The dispute became so violent that the commander was afraid Paul would be torn to pieces by them. He ordered the troops to go down and take him away from there by force and bring him into the barracks (vv.9–10).
- The crises
Finally, we have the plans of Paul. Paul seeks to align his plans with God’s plans. He was guided by God. He resolved in the Spirit to go to Jerusalem and then to Rome (19:21). However, in spite of this he hit crisis after crisis.
Paul must have wondered whether he had missed out on God’s purposes. But in the middle of this ‘crisis’, the Lord stood near Paul and said, ‘Take courage! As you have testified about me in Jerusalem, so you must also testify in Rome’ (23:11).
God’s purpose was that Paul should testify about Jesus. He was called to testify both in Jerusalem (maybe the equivalent of testifying to the church) and Rome (maybe the equivalent of testifying to the state, government and political leaders).
The sovereignty of God means we don’t have to worry about the ultimate outcome. God is in complete control. It may not always be easy to see it at the time.
God’s purpose was that Paul should be a witness. Everywhere he went, Paul witnessed. He gave his testimony. Even when he was not speaking his life was a testimony. He didn’t wait until all was going well. In fact, in times of difficulties sometimes our testimony is at its most powerful.
Lord, thank you that so often you speak to us in a crisis. Thank you for the way in which you guide us. Thank you for the encouragement of Paul’s life, that although we may still hit many difficulties in following your purposes, you are with us in these difficulties and you speak to us and reassure us. Please give us the same courage you gave to the apostle Paul to testify about you wherever we go.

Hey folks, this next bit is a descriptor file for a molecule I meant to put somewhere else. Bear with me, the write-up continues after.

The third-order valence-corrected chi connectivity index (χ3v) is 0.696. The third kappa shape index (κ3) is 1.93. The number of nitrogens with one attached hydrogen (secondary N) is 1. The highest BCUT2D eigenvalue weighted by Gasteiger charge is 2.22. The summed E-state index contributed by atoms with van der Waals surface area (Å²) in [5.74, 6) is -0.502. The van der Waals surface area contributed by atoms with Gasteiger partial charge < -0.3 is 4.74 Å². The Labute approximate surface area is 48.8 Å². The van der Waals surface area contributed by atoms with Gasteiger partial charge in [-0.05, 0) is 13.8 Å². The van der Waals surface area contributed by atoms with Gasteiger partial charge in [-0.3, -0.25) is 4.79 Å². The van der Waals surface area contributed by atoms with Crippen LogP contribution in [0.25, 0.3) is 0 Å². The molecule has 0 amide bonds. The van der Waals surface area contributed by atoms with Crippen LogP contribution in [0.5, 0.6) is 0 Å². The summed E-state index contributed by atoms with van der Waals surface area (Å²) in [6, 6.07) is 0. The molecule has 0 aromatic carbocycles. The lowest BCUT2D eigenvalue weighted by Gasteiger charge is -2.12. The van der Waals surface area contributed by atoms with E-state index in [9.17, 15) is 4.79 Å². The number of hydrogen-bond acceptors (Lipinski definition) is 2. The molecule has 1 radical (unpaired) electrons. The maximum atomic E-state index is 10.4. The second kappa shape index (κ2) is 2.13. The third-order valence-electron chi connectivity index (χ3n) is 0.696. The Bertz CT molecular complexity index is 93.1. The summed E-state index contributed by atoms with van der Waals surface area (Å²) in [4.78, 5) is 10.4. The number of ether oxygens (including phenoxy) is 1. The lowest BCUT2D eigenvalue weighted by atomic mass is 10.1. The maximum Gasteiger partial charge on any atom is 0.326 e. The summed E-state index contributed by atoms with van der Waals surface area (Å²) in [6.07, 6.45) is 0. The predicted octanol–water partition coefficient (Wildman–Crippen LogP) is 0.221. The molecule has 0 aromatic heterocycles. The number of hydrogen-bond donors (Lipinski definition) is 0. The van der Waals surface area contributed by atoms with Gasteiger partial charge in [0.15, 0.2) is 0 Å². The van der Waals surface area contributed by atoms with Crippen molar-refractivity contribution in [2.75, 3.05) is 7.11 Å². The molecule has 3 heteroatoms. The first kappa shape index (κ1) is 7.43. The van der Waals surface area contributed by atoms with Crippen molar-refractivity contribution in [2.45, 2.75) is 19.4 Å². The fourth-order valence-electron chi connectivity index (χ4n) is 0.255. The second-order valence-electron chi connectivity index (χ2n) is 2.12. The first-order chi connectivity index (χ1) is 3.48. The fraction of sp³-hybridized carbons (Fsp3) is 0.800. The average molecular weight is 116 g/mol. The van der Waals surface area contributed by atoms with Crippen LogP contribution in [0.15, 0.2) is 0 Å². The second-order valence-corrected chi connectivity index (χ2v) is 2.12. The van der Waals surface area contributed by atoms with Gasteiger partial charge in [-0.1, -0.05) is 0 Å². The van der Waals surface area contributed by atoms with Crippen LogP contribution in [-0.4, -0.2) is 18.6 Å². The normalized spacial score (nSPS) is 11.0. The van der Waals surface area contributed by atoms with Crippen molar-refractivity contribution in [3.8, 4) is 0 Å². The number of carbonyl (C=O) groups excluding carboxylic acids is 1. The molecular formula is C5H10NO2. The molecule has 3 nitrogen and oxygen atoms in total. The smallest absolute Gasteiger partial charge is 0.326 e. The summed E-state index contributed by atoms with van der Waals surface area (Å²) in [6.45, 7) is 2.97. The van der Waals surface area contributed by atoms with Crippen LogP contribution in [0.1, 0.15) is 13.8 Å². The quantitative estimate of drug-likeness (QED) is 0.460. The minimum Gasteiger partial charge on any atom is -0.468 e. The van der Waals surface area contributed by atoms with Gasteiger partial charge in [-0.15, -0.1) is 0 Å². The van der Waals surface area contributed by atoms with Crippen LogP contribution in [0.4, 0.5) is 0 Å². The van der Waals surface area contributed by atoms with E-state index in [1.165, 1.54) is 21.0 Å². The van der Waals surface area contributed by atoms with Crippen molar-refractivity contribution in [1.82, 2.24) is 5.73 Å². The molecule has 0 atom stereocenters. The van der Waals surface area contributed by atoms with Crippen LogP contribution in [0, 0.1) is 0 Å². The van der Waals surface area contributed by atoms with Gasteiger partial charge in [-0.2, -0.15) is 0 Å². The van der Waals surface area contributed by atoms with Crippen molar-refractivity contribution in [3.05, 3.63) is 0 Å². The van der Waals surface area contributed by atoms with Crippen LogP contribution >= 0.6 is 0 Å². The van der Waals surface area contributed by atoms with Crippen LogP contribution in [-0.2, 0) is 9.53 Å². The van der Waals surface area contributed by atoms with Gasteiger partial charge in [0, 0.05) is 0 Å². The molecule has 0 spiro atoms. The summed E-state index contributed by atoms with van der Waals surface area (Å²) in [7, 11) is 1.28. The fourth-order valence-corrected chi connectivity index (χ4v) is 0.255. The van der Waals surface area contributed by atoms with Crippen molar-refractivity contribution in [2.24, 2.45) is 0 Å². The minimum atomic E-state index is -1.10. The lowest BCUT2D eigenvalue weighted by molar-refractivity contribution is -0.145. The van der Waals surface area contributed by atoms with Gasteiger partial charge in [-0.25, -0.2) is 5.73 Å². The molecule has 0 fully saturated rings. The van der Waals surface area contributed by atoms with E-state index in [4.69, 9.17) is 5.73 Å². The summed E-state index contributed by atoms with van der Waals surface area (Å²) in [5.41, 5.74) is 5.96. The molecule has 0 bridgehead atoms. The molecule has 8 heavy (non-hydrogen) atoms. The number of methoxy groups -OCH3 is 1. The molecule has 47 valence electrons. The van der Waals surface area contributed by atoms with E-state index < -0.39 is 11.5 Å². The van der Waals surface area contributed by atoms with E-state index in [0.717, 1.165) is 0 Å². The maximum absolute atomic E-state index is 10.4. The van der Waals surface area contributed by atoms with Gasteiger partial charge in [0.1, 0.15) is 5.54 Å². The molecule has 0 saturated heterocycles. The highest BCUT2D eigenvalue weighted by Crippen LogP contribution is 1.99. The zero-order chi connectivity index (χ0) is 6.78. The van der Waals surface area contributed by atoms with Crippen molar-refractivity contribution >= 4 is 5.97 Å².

3. God’s purposes and human agents2 Kings 6:24-8:15
God works out his purposes through human agency.
The suffering of the people of Samaria was almost unbearable: famine, food prices soaring astronomically and even cannibalism resulting (2 Kings 6:24–31). The king of Israel made a pathetic excuse for not helping the woman who cried to him, ‘Help me, my lord the king!’ (v.26). He replied, ‘If the Lord does not help you, where can I get help for you?’ (v.27). This is the wrong reaction.
The sovereignty of God and his plans is not meant to be an excuse for human inaction. God works through human agents. When we see needs, we are called to be God’s agents responding to those needs. This is what Elisha did. God used Elisha. He prophesised ‘Listen! God’s word! The famine’s over. This time tomorrow food will be plentiful’ (7:1, MSG).